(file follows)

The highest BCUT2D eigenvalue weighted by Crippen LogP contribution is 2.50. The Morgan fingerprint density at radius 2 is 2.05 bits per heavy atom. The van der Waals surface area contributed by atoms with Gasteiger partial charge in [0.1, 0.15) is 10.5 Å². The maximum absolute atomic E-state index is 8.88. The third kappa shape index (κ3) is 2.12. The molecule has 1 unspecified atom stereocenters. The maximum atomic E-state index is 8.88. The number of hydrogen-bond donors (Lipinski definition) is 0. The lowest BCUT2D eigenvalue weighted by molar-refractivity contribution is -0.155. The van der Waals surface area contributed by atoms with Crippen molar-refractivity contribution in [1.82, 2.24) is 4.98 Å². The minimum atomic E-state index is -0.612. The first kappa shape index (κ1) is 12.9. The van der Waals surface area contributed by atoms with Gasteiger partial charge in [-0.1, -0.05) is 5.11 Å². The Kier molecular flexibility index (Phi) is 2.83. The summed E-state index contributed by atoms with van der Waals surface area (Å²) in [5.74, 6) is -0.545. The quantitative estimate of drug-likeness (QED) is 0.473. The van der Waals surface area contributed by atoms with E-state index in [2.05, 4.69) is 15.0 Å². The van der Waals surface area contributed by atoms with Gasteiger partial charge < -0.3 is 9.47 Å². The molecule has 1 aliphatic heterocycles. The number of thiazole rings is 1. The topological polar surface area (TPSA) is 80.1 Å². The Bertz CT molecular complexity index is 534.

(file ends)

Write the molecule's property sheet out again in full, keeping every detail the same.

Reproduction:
The highest BCUT2D eigenvalue weighted by Crippen LogP contribution is 2.50. The Morgan fingerprint density at radius 2 is 2.05 bits per heavy atom. The van der Waals surface area contributed by atoms with Gasteiger partial charge in [0.1, 0.15) is 10.5 Å². The maximum absolute atomic E-state index is 8.88. The third kappa shape index (κ3) is 2.12. The molecule has 1 unspecified atom stereocenters. The maximum atomic E-state index is 8.88. The number of hydrogen-bond donors (Lipinski definition) is 0. The lowest BCUT2D eigenvalue weighted by molar-refractivity contribution is -0.155. The van der Waals surface area contributed by atoms with Crippen molar-refractivity contribution in [1.82, 2.24) is 4.98 Å². The minimum atomic E-state index is -0.612. The first kappa shape index (κ1) is 12.9. The van der Waals surface area contributed by atoms with Gasteiger partial charge in [-0.1, -0.05) is 5.11 Å². The Kier molecular flexibility index (Phi) is 2.83. The summed E-state index contributed by atoms with van der Waals surface area (Å²) in [5.74, 6) is -0.545. The quantitative estimate of drug-likeness (QED) is 0.473. The van der Waals surface area contributed by atoms with E-state index in [2.05, 4.69) is 15.0 Å². The van der Waals surface area contributed by atoms with Gasteiger partial charge < -0.3 is 9.47 Å². The molecule has 1 aliphatic heterocycles. The number of thiazole rings is 1. The topological polar surface area (TPSA) is 80.1 Å². The Bertz CT molecular complexity index is 534.